It has been stated, and, I suppose, with a certain amount of truth, that the voluntary subscriptions have fallen off since the sweepstakes were inaugurated. I am sure that is true, but in spite of the huge amount obtained by the voluntary hospitals from the sweepstakes, I saw for the last few days the streets of Dublin infested, if you like, with people who were selling flags for these voluntary hospitals.
Dr. Ryan: If they are not included in the Bill it shows that it pays them to remain voluntary. Taking the Dublin hospitals, there are general hospitals in the city and a few special hospitals, and all of these hospitals are not included in the Bill. Some of them are seeking money from voluntary sources, and some of them are still sending people out in the streets to sell flags. The county hospital in Wexford, Wicklow or any other county would have very little chance of getting money by that means. The bigger part of this money that is gathered in for the sweepstake, the money spent on the administration, the organisation, etc., of the sweeps, is spent here in the city, and none of it goes to the counties at all. The money spent on the enormous staffs, the enormous salaries that are paid them, and the enormous amount, above all, that is spent in free entertainment, after the drawing of the sweep, are all spent in the city. On the other hand, take the county hospitals. You have there poor buildings,  badly in need of repair. You have very poor equipment, which I cannot say needs replacement, because, in many cases, it is not there at all. We want equipment for the county hospitals—instruments, etc. They are maintained by rates. The ratepayer must pay for the maintenance of these hospitals. On the other hand, a voluntary subscriber may, if he so wishes, cease subscribing to the support of the voluntary hospitals. That should be an argument, in my opinion, for giving relief to the ratepayers rather than to the voluntary subscribers.
Nobody can deny that the county hospitals, and with them I include the Dublin Union Hospital, are responsible for the treatment of 75 per cent. of the ordinary diseases of the poor, almost 100 per cent., one might say, of the very poor. Even here in the City of Dublin nobody will deny but that the very poor are treated in the Dublin Union Hospital. Our counties have gone to considerable trouble under the scheme of hospital amalgamation. They have gone to considerable trouble to get a competent staff, and they have paid what, in their opinion, amounted to a liberal salary. It was not perhaps as liberal as should have been paid to the very best men, and they have got very good competent men in those county hospitals. When they got these very good staffs they put them into buildings that were much more like prisons than hospitals to treat their patients. In spite of that, I say they have done remarkably good work for the last few years. They are doing work now in the county hospitals that was not expected a few years ago. They are doing all the operations that could be expected from a competent surgeon. I am very doubtful, if the most eminent physicians and surgeons were put into buildings such as these county hospitals are, they would do any better. We were told on the Committee Stage that these men were paid, and that, on the other hand, the surgeons and physicians in the voluntary hospitals give their services free. That is true, but, on the other hand, I think we all know that it is the highest aim of a young  physician or surgeon here in the city to get on the staff of a voluntary hospital.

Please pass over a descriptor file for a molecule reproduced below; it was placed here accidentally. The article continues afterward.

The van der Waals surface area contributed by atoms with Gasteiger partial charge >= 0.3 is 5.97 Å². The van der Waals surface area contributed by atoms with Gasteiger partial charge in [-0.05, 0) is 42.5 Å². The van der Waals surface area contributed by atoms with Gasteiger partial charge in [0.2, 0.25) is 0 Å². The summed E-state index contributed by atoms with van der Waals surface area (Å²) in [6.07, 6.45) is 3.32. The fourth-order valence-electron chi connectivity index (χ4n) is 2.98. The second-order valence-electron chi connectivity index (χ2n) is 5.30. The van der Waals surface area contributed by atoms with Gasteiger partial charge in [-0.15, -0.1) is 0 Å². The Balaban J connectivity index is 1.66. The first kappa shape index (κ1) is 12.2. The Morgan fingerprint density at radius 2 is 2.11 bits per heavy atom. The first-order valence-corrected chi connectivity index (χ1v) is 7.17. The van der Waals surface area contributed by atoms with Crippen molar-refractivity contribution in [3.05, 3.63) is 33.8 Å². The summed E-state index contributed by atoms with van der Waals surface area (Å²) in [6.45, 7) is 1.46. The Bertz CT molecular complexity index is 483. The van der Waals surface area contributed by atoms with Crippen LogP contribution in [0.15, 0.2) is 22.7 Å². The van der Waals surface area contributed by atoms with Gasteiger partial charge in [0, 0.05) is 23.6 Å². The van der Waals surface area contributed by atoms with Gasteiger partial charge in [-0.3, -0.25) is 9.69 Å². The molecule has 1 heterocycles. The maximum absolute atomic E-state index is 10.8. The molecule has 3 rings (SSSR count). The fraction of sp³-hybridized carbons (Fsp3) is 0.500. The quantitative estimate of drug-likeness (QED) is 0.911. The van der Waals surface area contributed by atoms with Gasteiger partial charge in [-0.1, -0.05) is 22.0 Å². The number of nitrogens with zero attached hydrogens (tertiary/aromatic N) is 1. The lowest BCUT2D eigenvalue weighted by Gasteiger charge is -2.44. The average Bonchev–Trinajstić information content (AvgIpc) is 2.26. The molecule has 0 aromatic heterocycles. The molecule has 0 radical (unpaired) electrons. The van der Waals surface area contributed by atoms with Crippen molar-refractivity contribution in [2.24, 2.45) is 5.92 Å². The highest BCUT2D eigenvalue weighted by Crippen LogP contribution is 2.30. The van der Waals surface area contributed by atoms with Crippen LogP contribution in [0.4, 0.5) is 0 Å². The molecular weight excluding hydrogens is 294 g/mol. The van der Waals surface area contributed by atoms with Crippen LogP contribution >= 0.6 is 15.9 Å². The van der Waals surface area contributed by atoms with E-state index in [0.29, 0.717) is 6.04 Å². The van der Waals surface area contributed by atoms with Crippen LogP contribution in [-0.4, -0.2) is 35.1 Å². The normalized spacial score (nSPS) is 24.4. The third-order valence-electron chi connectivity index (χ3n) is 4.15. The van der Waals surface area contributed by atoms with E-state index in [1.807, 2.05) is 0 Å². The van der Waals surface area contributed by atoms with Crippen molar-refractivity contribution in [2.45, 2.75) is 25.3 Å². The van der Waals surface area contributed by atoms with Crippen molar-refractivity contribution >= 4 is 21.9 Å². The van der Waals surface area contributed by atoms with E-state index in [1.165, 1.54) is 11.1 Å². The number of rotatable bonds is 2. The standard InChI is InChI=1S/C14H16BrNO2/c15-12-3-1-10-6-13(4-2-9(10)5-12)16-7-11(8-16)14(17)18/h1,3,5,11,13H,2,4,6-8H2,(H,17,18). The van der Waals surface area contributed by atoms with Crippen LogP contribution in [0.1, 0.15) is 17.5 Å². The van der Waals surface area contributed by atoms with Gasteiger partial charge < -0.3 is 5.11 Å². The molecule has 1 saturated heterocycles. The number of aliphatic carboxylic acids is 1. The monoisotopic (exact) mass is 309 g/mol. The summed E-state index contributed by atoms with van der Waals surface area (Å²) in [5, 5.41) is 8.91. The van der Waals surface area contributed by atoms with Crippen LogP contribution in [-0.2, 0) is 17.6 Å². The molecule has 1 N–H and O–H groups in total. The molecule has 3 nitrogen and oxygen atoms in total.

I have spoken already about the money that is spent out of these hospital sweeps, apart altogether from the question of medical treatment—the various sums that are paid to run the sweeps and the large amount that is paid for entertainment, and so on, after the draw. I think it would be only fair, then, that there should be a liberal amount of this money given to the various counties for building decent hospitals, etc., for the twofold purpose —first of all, to see that we have decent hospitals in the various counties to treat the sick, and secondly, so that we can give some employment in the country as well as the employment that is given from the money that is spent here in the city.
I believe that the forty per cent. that was asked for here is not just, because it is not sufficient for seventy-five per cent. of the population. As the Twenty-Six Counties represent, apart from the cities, seventy-five per cent. of the population, forty per cent. is not really a just percentage. I move that three-fourths be deleted and that we substitute sixty per cent.